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#2335 signed 7-23-97

IN THE UNITED STATES BANKRUPTCY COURT

FOR THE DISTRICT OF KANSAS




In Re:

VIRGINIA L. HURLBERT,

DEBTOR(S).





CASE NO. 95-40923-7

CHAPTER 7



ROBERT L. BAER, Trustee,


PLAINTIFF(S),

v. ADV. NO. 96-7058


JERRY D. HURLBERT,


DEFENDANT(S).





ORDER GRANTING SUMMARY JUDGMENT TO PLAINTIFF-TRUSTEE

This proceeding is before the Court on the plaintiff-trustee's motion for summary judgment. The trustee appears by counsel John T. Houston. Defendant Jerry D. Hurlbert appears by counsel Frederick R. Smith. The Court has reviewed the relevant pleadings and is now ready to rule.

FACTS

The parties have stipulated to the following facts.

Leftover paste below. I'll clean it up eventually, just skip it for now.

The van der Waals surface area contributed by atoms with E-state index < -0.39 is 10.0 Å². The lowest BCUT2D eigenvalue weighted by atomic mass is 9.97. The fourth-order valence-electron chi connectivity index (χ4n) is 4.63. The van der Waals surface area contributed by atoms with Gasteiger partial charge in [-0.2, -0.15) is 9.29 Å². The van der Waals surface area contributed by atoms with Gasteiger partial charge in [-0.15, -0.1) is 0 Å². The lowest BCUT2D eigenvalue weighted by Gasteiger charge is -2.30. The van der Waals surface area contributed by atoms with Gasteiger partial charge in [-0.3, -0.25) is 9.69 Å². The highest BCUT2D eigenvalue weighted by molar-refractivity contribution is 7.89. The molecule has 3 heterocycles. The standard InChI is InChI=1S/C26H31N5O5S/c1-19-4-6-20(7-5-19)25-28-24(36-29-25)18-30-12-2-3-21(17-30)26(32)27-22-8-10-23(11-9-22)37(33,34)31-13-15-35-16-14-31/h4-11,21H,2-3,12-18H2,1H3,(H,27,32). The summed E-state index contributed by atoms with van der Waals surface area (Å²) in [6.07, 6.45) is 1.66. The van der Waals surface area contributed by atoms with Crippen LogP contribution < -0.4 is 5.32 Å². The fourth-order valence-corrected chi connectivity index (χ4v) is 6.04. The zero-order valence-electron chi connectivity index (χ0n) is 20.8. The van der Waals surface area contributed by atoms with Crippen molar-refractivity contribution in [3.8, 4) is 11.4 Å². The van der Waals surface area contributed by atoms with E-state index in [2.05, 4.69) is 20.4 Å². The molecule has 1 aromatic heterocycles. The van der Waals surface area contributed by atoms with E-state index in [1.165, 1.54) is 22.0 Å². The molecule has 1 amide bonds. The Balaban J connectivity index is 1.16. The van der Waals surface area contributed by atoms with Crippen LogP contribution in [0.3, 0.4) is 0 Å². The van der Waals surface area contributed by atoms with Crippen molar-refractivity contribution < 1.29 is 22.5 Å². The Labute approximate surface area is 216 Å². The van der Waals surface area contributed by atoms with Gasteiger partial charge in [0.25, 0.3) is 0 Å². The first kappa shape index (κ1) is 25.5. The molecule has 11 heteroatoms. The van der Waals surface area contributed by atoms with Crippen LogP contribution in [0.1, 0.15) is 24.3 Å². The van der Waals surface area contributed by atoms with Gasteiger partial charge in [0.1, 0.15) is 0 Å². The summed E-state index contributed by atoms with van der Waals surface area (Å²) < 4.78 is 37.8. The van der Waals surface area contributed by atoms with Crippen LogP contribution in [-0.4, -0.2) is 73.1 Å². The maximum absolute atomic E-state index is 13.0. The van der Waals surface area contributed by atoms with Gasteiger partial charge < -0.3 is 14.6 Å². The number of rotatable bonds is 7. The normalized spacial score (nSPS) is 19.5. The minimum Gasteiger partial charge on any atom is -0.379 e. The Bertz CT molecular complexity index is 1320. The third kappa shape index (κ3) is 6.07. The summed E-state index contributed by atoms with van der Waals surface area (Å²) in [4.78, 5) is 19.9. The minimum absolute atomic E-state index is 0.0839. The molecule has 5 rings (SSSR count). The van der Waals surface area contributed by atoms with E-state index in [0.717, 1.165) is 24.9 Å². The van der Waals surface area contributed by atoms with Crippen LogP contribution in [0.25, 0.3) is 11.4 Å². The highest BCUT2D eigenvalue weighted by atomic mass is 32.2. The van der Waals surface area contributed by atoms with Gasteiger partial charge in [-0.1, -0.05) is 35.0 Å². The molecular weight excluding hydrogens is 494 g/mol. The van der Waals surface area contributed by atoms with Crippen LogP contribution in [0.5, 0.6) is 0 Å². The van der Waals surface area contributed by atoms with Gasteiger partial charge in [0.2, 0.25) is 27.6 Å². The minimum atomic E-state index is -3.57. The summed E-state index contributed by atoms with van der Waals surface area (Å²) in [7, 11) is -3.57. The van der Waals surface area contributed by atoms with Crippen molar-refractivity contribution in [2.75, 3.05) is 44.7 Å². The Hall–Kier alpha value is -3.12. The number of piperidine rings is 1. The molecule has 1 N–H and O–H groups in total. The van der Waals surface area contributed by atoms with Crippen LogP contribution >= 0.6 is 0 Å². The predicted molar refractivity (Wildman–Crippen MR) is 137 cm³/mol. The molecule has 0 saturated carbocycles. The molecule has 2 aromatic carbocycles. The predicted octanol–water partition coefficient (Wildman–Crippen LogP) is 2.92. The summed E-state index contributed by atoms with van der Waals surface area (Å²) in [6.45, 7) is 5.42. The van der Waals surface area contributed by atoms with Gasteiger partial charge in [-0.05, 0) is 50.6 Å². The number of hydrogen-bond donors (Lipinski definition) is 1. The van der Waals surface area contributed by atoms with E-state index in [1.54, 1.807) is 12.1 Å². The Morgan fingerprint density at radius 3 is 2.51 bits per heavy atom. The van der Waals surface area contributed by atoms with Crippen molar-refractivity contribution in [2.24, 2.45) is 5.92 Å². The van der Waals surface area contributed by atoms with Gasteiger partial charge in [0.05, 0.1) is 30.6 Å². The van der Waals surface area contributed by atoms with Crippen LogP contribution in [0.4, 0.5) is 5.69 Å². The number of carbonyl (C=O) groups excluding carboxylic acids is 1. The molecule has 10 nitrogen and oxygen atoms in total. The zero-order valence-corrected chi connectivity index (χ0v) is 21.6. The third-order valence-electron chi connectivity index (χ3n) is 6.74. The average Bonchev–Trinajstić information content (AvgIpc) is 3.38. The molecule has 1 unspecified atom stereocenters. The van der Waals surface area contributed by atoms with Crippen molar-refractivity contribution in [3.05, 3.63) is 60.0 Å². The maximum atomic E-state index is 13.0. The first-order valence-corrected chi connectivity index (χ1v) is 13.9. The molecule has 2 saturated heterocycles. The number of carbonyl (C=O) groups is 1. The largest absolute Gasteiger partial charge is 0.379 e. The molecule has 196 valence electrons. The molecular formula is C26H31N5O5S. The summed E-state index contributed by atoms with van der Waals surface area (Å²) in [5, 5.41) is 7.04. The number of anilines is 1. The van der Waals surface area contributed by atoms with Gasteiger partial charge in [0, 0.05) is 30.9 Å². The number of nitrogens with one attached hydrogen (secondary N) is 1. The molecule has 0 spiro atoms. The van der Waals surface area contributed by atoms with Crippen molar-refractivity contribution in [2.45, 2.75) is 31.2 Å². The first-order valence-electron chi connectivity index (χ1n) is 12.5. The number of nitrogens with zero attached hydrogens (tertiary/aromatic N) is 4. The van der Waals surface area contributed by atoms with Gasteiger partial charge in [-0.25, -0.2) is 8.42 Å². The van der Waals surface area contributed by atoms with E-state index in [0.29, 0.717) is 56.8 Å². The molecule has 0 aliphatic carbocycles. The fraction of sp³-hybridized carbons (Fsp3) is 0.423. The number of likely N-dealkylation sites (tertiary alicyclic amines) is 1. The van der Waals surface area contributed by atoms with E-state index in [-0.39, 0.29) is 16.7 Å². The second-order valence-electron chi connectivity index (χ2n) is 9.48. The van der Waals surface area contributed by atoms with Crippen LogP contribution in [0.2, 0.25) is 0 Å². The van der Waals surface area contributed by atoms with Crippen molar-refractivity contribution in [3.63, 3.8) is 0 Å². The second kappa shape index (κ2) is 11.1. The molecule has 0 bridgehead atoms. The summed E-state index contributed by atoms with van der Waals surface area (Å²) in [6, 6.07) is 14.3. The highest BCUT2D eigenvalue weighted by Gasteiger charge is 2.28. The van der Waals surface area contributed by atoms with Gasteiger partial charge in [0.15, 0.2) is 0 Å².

While he was still married to the debtor, the defendant received about $75,000 from his employer which the parties have called a "buyout." About $35,000 was deposited into a joint bank account with the debtor, and the rest was deposited into an individual retirement account that was apparently either tax-exempt or tax-deferred. When she filed a divorce petition, the debtor withdrew $25,000 from the joint bank account. The debtor and the defendant later reached a property settlement agreement in which the debtor agreed to reimburse the defendant for a portion, based on the $25,000 she took, of the income taxes he would owe on the $35,000. Their divorce became final in December 1994, and they filed separate 1994 tax returns as single individuals. The defendant reported the $35,000 as income on his federal and state returns, which were filled out around April 4, 1995, and paid the resulting taxes. According to calculations which the parties have not disputed, the taxes attributable to the $25,000 the debtor took totaled a little over $11,400.